Today’s post comes from Ypulse staffer Phil Savarese.
What the Post-Millennial Generation Will Know That We Don't
In the early civilizations of man, scribes were held in high regard because of their ability to read and write, unlike the majority of the population. Today, our scribes are those who can code. Behind all of the social networks and all of the apps we use everyday, is the code that was written to design it. Currently, coding is a skill held by a small specialized group, who have chosen it as a career, but as technology education progresses, we will likely see a next generation with "coding" on their resumes in the same way we have seen an increasing number of Millennials include "Photoshop" on theirs. If things progress, we could see coding become a knowledge set that is as commonplace as Word and Excel.
Young Millennials and the post-Millennial generation are the first to interact with the digital world from the cradle on. Our recent reliance on everything digital has made coding a very useful (and profitable) skill that is in high demand in today’s app-centered world. So the ability for this young generation to participate in the creation of the digital content they have grown up with could become more and more inevitable. We are already seeing the growth of methods and tools that teach coding to kids, and a number of organizations have made moves to support coding programs that teach children the various programming languages. The potential is there for coding to become a skill of the masses, a second language to (currently very) young consumers.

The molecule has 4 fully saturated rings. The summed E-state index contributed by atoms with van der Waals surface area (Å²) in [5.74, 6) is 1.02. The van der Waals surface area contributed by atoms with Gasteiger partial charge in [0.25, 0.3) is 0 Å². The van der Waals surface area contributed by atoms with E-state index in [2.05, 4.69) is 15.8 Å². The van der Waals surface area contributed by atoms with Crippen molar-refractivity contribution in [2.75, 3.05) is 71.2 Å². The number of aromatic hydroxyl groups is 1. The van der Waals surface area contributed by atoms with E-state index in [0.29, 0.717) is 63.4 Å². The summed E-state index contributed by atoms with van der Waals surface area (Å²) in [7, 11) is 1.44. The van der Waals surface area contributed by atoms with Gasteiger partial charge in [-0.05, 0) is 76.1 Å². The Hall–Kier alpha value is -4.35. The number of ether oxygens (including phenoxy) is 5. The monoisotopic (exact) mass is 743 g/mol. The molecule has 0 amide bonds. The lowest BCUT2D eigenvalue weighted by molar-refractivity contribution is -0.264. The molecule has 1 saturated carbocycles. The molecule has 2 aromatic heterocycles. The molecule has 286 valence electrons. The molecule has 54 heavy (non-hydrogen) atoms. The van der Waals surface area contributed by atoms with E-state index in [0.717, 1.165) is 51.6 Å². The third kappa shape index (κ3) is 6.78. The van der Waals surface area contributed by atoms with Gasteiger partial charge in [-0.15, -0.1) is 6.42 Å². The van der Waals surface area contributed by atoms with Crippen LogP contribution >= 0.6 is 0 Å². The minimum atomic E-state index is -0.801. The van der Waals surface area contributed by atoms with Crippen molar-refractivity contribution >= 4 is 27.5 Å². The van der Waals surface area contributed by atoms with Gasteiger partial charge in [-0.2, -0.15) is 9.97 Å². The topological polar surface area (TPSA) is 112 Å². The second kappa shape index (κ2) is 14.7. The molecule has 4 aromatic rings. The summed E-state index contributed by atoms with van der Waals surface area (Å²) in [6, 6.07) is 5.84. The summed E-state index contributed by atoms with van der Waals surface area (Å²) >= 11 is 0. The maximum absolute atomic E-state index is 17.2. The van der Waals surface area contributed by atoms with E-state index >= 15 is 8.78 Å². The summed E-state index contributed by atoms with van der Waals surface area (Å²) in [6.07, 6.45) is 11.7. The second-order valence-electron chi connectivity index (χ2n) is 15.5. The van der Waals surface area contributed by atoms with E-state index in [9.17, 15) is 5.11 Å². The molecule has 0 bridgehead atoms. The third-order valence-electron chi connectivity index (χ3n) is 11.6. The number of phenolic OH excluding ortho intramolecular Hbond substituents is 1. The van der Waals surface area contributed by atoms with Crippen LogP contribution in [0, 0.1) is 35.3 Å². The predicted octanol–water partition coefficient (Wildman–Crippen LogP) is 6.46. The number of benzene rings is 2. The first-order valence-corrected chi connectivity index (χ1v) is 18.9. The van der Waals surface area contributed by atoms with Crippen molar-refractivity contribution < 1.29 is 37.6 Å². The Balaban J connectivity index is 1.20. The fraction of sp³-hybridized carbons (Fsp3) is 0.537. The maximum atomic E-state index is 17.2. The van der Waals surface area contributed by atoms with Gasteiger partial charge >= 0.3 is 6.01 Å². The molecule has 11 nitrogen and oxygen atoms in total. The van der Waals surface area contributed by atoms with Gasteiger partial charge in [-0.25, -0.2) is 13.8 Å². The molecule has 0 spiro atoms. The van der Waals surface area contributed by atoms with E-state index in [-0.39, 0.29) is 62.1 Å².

Code.org is a non-profit organization with a goal of supporting and providing course materials for schools with computer programming or coding courses in their curriculum. They have the support of dozens of…
C is for Coding
Today’s post comes from Ypulse staffer Phil Savarese.
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